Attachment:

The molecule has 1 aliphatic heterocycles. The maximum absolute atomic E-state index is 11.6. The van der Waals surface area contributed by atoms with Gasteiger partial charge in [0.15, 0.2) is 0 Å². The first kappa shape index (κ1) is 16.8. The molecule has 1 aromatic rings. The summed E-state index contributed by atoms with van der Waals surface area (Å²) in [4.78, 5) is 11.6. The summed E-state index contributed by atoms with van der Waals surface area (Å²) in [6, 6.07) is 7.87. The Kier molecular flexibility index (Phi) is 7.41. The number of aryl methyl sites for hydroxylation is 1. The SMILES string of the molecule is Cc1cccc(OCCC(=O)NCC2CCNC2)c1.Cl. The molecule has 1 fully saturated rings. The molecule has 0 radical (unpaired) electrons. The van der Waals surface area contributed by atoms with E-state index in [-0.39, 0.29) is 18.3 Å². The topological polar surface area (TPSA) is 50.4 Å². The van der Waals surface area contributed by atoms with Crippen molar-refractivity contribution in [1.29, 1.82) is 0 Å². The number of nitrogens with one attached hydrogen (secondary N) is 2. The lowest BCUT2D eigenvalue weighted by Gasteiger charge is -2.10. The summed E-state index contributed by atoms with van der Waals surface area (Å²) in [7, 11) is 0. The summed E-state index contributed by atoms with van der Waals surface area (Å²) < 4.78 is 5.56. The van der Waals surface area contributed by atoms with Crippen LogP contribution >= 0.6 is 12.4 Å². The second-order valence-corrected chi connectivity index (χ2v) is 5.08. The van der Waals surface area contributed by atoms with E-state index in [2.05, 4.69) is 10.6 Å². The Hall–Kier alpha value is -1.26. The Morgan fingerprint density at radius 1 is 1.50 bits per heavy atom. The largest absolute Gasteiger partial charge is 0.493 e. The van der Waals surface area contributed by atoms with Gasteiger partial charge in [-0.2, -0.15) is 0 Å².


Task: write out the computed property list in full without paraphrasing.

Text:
The molecule has 1 aliphatic heterocycles. The maximum absolute atomic E-state index is 11.6. The van der Waals surface area contributed by atoms with Gasteiger partial charge in [0.15, 0.2) is 0 Å². The first kappa shape index (κ1) is 16.8. The molecule has 1 aromatic rings. The summed E-state index contributed by atoms with van der Waals surface area (Å²) in [4.78, 5) is 11.6. The summed E-state index contributed by atoms with van der Waals surface area (Å²) in [6, 6.07) is 7.87. The Kier molecular flexibility index (Phi) is 7.41. The number of aryl methyl sites for hydroxylation is 1. The SMILES string of the molecule is Cc1cccc(OCCC(=O)NCC2CCNC2)c1.Cl. The molecule has 1 fully saturated rings. The molecule has 0 radical (unpaired) electrons. The van der Waals surface area contributed by atoms with E-state index in [-0.39, 0.29) is 18.3 Å². The topological polar surface area (TPSA) is 50.4 Å². The van der Waals surface area contributed by atoms with Crippen molar-refractivity contribution in [1.29, 1.82) is 0 Å². The number of nitrogens with one attached hydrogen (secondary N) is 2. The lowest BCUT2D eigenvalue weighted by Gasteiger charge is -2.10. The summed E-state index contributed by atoms with van der Waals surface area (Å²) in [7, 11) is 0. The summed E-state index contributed by atoms with van der Waals surface area (Å²) < 4.78 is 5.56. The van der Waals surface area contributed by atoms with Crippen LogP contribution >= 0.6 is 12.4 Å². The second-order valence-corrected chi connectivity index (χ2v) is 5.08. The van der Waals surface area contributed by atoms with E-state index in [2.05, 4.69) is 10.6 Å². The Hall–Kier alpha value is -1.26. The Morgan fingerprint density at radius 1 is 1.50 bits per heavy atom. The largest absolute Gasteiger partial charge is 0.493 e. The van der Waals surface area contributed by atoms with Gasteiger partial charge in [-0.2, -0.15) is 0 Å².